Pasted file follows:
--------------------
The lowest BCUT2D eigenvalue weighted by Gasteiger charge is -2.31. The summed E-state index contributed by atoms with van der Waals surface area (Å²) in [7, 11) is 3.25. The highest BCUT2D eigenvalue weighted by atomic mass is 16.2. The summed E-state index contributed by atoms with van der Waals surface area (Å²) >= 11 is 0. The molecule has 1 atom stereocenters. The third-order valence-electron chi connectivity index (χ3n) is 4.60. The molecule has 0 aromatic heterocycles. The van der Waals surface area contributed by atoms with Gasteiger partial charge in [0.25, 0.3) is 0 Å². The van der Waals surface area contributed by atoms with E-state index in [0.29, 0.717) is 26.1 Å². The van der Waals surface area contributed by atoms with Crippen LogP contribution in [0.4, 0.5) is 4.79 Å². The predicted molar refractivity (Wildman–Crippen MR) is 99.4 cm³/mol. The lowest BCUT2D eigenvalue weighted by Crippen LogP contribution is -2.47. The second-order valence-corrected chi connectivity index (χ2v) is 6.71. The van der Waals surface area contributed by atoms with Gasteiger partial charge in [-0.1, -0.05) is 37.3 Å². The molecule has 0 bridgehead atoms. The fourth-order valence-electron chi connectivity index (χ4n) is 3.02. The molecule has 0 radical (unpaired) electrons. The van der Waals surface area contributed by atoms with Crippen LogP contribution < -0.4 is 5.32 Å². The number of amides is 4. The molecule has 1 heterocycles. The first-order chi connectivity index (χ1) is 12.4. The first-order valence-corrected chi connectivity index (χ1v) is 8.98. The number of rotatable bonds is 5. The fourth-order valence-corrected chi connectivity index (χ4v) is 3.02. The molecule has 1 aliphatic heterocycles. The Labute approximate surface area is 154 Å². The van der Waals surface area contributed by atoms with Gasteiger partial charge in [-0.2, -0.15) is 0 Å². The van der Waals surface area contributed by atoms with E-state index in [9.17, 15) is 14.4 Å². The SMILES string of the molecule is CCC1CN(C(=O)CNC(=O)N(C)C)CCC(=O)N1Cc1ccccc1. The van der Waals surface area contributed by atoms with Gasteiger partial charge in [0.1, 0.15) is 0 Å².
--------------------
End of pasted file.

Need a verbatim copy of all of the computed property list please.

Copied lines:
The lowest BCUT2D eigenvalue weighted by Gasteiger charge is -2.31. The summed E-state index contributed by atoms with van der Waals surface area (Å²) in [7, 11) is 3.25. The highest BCUT2D eigenvalue weighted by atomic mass is 16.2. The summed E-state index contributed by atoms with van der Waals surface area (Å²) >= 11 is 0. The molecule has 1 atom stereocenters. The third-order valence-electron chi connectivity index (χ3n) is 4.60. The molecule has 0 aromatic heterocycles. The van der Waals surface area contributed by atoms with Gasteiger partial charge in [0.25, 0.3) is 0 Å². The van der Waals surface area contributed by atoms with E-state index in [0.29, 0.717) is 26.1 Å². The van der Waals surface area contributed by atoms with Crippen LogP contribution in [0.4, 0.5) is 4.79 Å². The predicted molar refractivity (Wildman–Crippen MR) is 99.4 cm³/mol. The lowest BCUT2D eigenvalue weighted by Crippen LogP contribution is -2.47. The second-order valence-corrected chi connectivity index (χ2v) is 6.71. The van der Waals surface area contributed by atoms with Gasteiger partial charge in [-0.1, -0.05) is 37.3 Å². The molecule has 0 bridgehead atoms. The fourth-order valence-electron chi connectivity index (χ4n) is 3.02. The molecule has 0 radical (unpaired) electrons. The van der Waals surface area contributed by atoms with Crippen LogP contribution < -0.4 is 5.32 Å². The number of amides is 4. The molecule has 1 heterocycles. The first-order chi connectivity index (χ1) is 12.4. The first-order valence-corrected chi connectivity index (χ1v) is 8.98. The number of rotatable bonds is 5. The fourth-order valence-corrected chi connectivity index (χ4v) is 3.02. The molecule has 1 aliphatic heterocycles. The Labute approximate surface area is 154 Å². The van der Waals surface area contributed by atoms with Gasteiger partial charge in [-0.2, -0.15) is 0 Å². The van der Waals surface area contributed by atoms with E-state index in [9.17, 15) is 14.4 Å². The SMILES string of the molecule is CCC1CN(C(=O)CNC(=O)N(C)C)CCC(=O)N1Cc1ccccc1. The van der Waals surface area contributed by atoms with Gasteiger partial charge in [0.1, 0.15) is 0 Å².